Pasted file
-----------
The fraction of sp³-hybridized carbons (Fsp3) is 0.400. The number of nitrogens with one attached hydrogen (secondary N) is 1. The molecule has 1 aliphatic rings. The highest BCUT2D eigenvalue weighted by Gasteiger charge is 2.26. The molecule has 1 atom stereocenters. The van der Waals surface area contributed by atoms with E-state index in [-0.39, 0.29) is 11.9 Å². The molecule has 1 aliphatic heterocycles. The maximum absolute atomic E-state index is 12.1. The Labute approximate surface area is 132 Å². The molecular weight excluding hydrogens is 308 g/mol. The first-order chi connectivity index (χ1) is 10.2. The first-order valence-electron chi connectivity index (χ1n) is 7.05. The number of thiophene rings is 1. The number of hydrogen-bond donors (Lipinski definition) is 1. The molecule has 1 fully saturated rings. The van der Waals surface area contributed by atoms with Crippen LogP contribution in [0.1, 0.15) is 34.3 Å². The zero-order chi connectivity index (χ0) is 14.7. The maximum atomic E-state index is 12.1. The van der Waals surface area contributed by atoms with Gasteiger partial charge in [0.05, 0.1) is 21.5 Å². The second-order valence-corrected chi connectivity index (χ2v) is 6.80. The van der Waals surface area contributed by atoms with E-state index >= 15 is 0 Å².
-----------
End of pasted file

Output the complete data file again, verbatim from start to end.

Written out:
The fraction of sp³-hybridized carbons (Fsp3) is 0.400. The number of nitrogens with one attached hydrogen (secondary N) is 1. The molecule has 1 aliphatic rings. The highest BCUT2D eigenvalue weighted by Gasteiger charge is 2.26. The molecule has 1 atom stereocenters. The van der Waals surface area contributed by atoms with E-state index in [-0.39, 0.29) is 11.9 Å². The molecule has 1 aliphatic heterocycles. The maximum absolute atomic E-state index is 12.1. The Labute approximate surface area is 132 Å². The molecular weight excluding hydrogens is 308 g/mol. The first-order chi connectivity index (χ1) is 10.2. The first-order valence-electron chi connectivity index (χ1n) is 7.05. The number of thiophene rings is 1. The number of hydrogen-bond donors (Lipinski definition) is 1. The molecule has 1 fully saturated rings. The van der Waals surface area contributed by atoms with Crippen LogP contribution in [0.1, 0.15) is 34.3 Å². The zero-order chi connectivity index (χ0) is 14.7. The maximum atomic E-state index is 12.1. The van der Waals surface area contributed by atoms with Gasteiger partial charge in [0.05, 0.1) is 21.5 Å². The second-order valence-corrected chi connectivity index (χ2v) is 6.80. The van der Waals surface area contributed by atoms with E-state index >= 15 is 0 Å².